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1932 8-100A fuel pump

  • pwright
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15 Oct 2003 02:52 #891 by pwright
1932 8-100A fuel pump was created by pwright
The fuel pump on my 8-100A seems to be leaking. I have what appears to be a new or rebuilt fuel pump which came with the car. Is replacing one as simple as removing the 2 nuts, taking off the pump, and replacing it, or are there any little hidden tricks that I'm not aware of. For example, does the fuel pump actuator arm fit into a slot, groove, etc. Also, I have no idea how long my "new" pump has been in the trunk of the car. Would that create a problem? Thanks, Pete

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  • Al Hatch
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15 Oct 2003 11:47 #892 by Al Hatch
Replied by Al Hatch on topic 1932 8-100A fuel pump
Replacing the fuel pump is pretty straight forward. Removing the two bolts plus the incoming and outgoing fuel lines is about all it takes. The actuator arm will have to be aligned with the pump rod but that is not a big deal. Your concern about putting on the pump that came with the car is valid. It might appear to be NOS but the diaphramg (spelling!) may be dried out. Short of tearing the pump down the only thing you can do is put it on the engine and see what happens. It may not leak right away but you should moniter it for awhile. Your other option is to put an electric pump on the car. If you go this route, it should be mounted in the rear of the car close to the gas tank. You can pick up a good electiric (I recommend a Carter) at any good auto parts store. They may have to order it but it should only be about a day. Typically, they are priced from around $90 - $100. Good luck!

CORDially,

Al Hatch

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  • pwright
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15 Oct 2003 22:51 #895 by pwright
Replied by pwright on topic 1932 8-100A fuel pump
Thanks for the info Al. I removed the fuel pump this evening to try to see where it is leaking. It is coming from what appears to be a vent hold of some sort on the side of the pump below the diaphragm location. The "new" pump I have is not the same as what is on the car. The activator arm is not at the same angle, nor is it as long as the original so I put the old one back on the car. Any ideas as to what may be causing the leak? Also, if I were to install an electric pump, does the fuel line bypass the original and go directly to the carb? Sorry, but I'm not the brightest of mechanics! Thanks, Pete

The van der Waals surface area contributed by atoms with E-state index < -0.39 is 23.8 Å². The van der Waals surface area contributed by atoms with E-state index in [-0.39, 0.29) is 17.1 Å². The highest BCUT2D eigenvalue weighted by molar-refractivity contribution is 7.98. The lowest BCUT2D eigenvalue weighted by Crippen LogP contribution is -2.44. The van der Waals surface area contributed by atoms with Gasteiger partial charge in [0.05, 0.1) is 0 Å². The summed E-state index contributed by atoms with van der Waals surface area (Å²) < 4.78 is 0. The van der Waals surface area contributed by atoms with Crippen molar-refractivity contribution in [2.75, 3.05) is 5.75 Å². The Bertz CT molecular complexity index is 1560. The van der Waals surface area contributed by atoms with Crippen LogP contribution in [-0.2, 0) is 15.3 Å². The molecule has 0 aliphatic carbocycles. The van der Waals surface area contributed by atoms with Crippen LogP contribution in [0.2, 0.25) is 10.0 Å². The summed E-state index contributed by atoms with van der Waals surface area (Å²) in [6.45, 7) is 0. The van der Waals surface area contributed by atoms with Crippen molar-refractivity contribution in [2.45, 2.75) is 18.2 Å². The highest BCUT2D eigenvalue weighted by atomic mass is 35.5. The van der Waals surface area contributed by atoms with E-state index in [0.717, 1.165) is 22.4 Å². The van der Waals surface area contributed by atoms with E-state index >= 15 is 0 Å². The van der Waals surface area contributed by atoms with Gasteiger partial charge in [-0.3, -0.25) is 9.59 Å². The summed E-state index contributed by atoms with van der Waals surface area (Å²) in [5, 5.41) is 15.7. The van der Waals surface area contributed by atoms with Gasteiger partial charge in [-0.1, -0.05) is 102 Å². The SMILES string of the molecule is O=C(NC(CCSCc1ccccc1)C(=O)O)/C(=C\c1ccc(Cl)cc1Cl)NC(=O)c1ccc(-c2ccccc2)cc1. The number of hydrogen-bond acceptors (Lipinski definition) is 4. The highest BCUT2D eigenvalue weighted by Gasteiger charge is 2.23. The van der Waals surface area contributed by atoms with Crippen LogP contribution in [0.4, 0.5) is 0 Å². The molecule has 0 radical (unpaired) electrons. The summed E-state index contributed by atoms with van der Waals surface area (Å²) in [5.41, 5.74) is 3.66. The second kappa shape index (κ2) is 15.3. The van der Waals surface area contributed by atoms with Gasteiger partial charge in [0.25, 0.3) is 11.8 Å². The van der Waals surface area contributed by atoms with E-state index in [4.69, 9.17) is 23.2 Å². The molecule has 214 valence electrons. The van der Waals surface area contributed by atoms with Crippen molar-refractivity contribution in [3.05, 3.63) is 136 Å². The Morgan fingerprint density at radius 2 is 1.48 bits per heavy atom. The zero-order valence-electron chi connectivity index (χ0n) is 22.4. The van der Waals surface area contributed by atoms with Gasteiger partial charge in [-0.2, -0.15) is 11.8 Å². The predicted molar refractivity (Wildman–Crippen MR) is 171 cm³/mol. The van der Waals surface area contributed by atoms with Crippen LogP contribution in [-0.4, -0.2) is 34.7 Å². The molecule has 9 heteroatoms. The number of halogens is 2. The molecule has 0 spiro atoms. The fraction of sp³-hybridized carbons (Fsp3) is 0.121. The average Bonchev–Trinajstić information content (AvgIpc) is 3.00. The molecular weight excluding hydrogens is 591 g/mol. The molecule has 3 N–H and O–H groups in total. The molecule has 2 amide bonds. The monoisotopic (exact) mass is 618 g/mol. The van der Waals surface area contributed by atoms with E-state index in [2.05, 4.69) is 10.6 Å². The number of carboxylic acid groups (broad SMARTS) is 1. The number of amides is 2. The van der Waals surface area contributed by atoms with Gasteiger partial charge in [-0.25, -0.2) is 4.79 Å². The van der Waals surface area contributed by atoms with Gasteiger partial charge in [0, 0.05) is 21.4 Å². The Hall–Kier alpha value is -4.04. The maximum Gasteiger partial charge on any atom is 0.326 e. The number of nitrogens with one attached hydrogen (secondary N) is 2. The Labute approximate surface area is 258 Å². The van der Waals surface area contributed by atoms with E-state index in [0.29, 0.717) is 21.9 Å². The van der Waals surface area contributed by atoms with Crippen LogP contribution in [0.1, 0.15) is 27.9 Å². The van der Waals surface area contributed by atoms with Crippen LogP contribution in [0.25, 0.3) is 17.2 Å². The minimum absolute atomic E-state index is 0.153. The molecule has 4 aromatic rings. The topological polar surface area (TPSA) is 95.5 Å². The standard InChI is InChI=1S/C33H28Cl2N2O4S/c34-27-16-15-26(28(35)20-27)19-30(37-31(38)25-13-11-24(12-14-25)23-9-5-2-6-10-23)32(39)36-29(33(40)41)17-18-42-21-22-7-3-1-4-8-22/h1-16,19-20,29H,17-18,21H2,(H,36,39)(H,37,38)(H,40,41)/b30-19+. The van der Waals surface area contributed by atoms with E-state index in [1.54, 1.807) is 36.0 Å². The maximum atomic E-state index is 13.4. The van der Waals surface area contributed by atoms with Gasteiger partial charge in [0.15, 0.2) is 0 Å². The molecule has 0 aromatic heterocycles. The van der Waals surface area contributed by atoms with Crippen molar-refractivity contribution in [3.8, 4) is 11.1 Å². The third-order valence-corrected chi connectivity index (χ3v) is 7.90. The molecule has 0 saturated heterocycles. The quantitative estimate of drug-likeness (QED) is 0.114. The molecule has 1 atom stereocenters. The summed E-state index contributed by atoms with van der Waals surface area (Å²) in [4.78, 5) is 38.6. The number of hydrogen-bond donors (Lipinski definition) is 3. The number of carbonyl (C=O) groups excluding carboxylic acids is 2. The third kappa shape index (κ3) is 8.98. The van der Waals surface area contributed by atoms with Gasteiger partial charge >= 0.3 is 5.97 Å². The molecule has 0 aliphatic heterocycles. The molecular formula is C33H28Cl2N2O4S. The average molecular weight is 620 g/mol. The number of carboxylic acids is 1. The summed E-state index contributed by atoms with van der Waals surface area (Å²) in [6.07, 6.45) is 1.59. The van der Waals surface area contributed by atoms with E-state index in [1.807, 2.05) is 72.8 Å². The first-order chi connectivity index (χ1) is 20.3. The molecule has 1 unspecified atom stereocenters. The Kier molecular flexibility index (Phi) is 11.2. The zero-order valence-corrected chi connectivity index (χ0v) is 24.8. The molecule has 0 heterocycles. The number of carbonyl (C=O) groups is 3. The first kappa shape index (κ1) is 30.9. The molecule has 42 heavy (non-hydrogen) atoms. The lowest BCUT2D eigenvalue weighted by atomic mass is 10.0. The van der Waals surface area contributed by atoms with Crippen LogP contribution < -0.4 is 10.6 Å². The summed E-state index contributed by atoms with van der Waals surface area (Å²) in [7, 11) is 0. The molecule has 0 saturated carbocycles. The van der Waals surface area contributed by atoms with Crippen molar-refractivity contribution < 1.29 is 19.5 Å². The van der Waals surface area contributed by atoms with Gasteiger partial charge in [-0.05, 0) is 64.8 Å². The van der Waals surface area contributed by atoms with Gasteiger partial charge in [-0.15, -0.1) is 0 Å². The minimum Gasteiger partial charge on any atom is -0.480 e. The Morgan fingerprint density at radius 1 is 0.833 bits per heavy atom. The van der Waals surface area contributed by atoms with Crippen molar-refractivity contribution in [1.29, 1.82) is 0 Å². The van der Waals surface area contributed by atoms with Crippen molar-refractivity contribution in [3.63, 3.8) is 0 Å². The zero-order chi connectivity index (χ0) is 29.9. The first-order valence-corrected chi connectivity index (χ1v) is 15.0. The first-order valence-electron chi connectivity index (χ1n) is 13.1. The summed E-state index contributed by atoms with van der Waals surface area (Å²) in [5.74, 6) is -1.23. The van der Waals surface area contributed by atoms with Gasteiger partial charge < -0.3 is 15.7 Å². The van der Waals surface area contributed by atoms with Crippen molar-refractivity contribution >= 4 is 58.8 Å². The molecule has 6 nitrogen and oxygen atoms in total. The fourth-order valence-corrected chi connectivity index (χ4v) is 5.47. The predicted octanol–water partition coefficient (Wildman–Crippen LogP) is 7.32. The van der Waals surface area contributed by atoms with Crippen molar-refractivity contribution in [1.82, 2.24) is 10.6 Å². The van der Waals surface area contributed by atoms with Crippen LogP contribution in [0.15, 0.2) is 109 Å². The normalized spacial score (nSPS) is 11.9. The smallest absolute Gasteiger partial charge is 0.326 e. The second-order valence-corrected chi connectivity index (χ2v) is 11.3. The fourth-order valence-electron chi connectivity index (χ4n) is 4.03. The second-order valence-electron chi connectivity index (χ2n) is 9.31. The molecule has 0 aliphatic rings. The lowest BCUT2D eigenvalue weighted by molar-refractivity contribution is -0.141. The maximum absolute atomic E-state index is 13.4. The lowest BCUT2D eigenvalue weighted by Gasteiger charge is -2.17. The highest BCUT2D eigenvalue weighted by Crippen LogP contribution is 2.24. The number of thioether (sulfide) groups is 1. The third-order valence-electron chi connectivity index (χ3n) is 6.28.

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  • Al Hatch
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15 Oct 2003 23:53 #896 by Al Hatch
Replied by Al Hatch on topic 1932 8-100A fuel pump
Pete,

It sounds like the diaphragm is the problem. You have some options; 1). You can rebuild the pump that is on the engine. 2). Purchase a new unit which should not be that hard to find, and 3). Put an electric fuel pum on. If you op for the third option you can run the electric pump thru the mechanical pump but I would strongly suggest removing the actuator arm from the mechanical pump and checking the diaphragm for leaks or you can totally bypass the mechanical pump altogether and go directly to the carb. The electric pump can produce up to 5 or 6 pounds of pressure which is far more the the engine requires. An inline pressure gauge can solve this problem in as much as most of these devices have an adjustment on them which allows you to set the pressure. Most of the cars of this era only require about 1 lb. of line pressure.

If you are having your car judged the electric fuel pump will cost you points on originality. If your car is a driver then it is not a problem.

Good luck,\.

CORDially,

Al

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16 Oct 2003 16:59 #897 by Mike Dube
Replied by Mike Dube on topic 1932 8-100A fuel pump
Pete, another option is to rebuild (or have it done) your current pump. While an electric pump as a backup is a good idea, there is no problem with the mechanical one as long as its in good condition. Is yours a Stewart Warner, Carter, or?

Mike

Mike
8-100A

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17 Oct 2003 13:13 #906 by PushnFords
Replied by PushnFords on topic 1932 8-100A fuel pump
When working on a car like yours I would usually rebuild the pump that is on the car now. Most of the time I'll also wire in a electric fuel pump and mount it in the rear of the frame. You can power it by a toggle switch hidden discretely under the dash. It just takes one power wire and one ground wire that will go to the frame. Parts stores that specialize in commercial accounts (not Autozone, Advance, etc.) can get you a 6V electric inline pump. I usually kick the elec. pump on first to prime the carb and fuel pump - you can hear the elec. bog down some when everything has gas. Then I switch it off and run with the mechanical. I guess for me it is just something about using the original parts to make the car go - personal preference.

You'll need a fuel pressure regulator like already posted. There are two types available. One was made by Purolator but they quit recently. It can still be bought at Autozone (Spectre brand) and through O'Reillys. It has a simple dial on the top that you push in and turn to the desired fuel pressure. They are usually accurate to +/- .5psi. The other type is more common now and is a log type regulator. It has a screw/set screw on the top to adjust the pressure. You'll need to set the pressure with a guage that you hook up inline after the regulator or one you temporarily hook up. I usually operate them at 3psi.

Derek

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